• GOP Congressional control starting in 2023 still leaves President Biden in charge of the Executive Branch of government until after the presidential election in 2024.  It is very important that he do a good job with foreign policy until then.  His main goals should be clear: dissuade China from trying to capture Taiwan, protect Ukraine from Russian domination, and prevent Iran from acquiring nuclear weapons.   The success of democracy worldwide requires American leadership against our autocratic rivals.   This requires a strongly bipartisan foreign policy, implemented intelligently by a capable chief executive.   We should all hope for President Biden to succeed in this way.

Conclusion.   President Biden is floundering in domestic policy because of too many errors and is unlikely to recover sufficiently in the next few months to avoid a political red wave next November.   But he is still President until 2025 and therefore in charge of foreign policy.   So far his policies towards our biggest competitors: China, Russia, and Iran, are on the right track.  Hopefully,  bipartisan support will continue to prevail on these issues.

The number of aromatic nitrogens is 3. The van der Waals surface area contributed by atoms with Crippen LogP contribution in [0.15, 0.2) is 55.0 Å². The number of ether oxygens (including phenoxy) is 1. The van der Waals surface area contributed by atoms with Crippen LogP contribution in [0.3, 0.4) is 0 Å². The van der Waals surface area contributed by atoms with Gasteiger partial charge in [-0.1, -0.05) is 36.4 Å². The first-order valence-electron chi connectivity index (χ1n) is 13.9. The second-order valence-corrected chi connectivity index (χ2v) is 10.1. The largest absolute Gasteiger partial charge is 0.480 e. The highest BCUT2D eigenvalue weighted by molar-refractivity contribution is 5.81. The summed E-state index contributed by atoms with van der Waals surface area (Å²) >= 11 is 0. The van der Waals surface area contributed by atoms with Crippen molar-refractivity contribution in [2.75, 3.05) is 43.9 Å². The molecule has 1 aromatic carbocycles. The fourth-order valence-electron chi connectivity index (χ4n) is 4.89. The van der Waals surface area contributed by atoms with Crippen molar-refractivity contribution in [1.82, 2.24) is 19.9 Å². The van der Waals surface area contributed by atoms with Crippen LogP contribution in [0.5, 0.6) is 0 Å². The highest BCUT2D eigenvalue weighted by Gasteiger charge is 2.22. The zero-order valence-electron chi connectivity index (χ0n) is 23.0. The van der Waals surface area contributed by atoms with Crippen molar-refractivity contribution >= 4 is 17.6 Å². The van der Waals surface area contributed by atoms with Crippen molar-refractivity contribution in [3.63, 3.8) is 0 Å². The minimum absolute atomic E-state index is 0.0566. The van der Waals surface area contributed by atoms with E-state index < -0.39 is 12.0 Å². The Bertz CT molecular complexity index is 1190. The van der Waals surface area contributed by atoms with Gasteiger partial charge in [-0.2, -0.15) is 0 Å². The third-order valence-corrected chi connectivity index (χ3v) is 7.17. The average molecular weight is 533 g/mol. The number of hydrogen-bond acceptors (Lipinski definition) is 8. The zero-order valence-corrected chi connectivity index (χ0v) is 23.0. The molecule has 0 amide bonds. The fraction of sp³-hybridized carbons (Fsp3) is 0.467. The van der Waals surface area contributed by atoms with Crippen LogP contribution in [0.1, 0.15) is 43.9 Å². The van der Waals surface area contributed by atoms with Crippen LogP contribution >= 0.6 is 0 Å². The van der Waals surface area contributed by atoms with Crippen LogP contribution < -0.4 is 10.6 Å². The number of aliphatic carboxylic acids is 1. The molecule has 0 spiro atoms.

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Calm Down, America!

When I was growing up in the 1950s and my brother, sister, and I were getting too wound up, my father would say “Calm down!” in a loud voice.  He was the authority figure and so it worked.

I am not an authority figure but I would like to say the same thing to America:  Calm down!  Things aren’t really that bad and, by becoming too excited, we risk making things worse.

Consider:

  • The pandemic. The Omicron variant of the coronavirus, infectious but with mild symptoms, should be viewed as the transition from the pandemic state to an endemic state.  The pandemic is turning into a routine flu illness for which we may have to get vaccinated every year, as many of us do already.  You don’t need to get tested unless or until you have flu-like symptoms.
  • January 6. The Capitol riot was disgraceful but hardly an insurrection.  Two simple steps can assure that it will never happen again.  Strengthen the Capitol Police Force, which is already being done, and either repeal or modify the ceremonial Electoral Count Act which Vice President Pence was implementing on January 6, 2021.  Hopefully, in the near future, the progressive left will lower the volume of its rhetoric in complaining about this one-off event.
  • Civil War. Too much dwelling on insurrection and violence has now led to predictions that the U.S. may be headed into a new Civil War.  This is frankly, ridiculous, with the very strong civil institutions we have in this country.  Fortunately, there are many other voices who are poo-pooing such talk.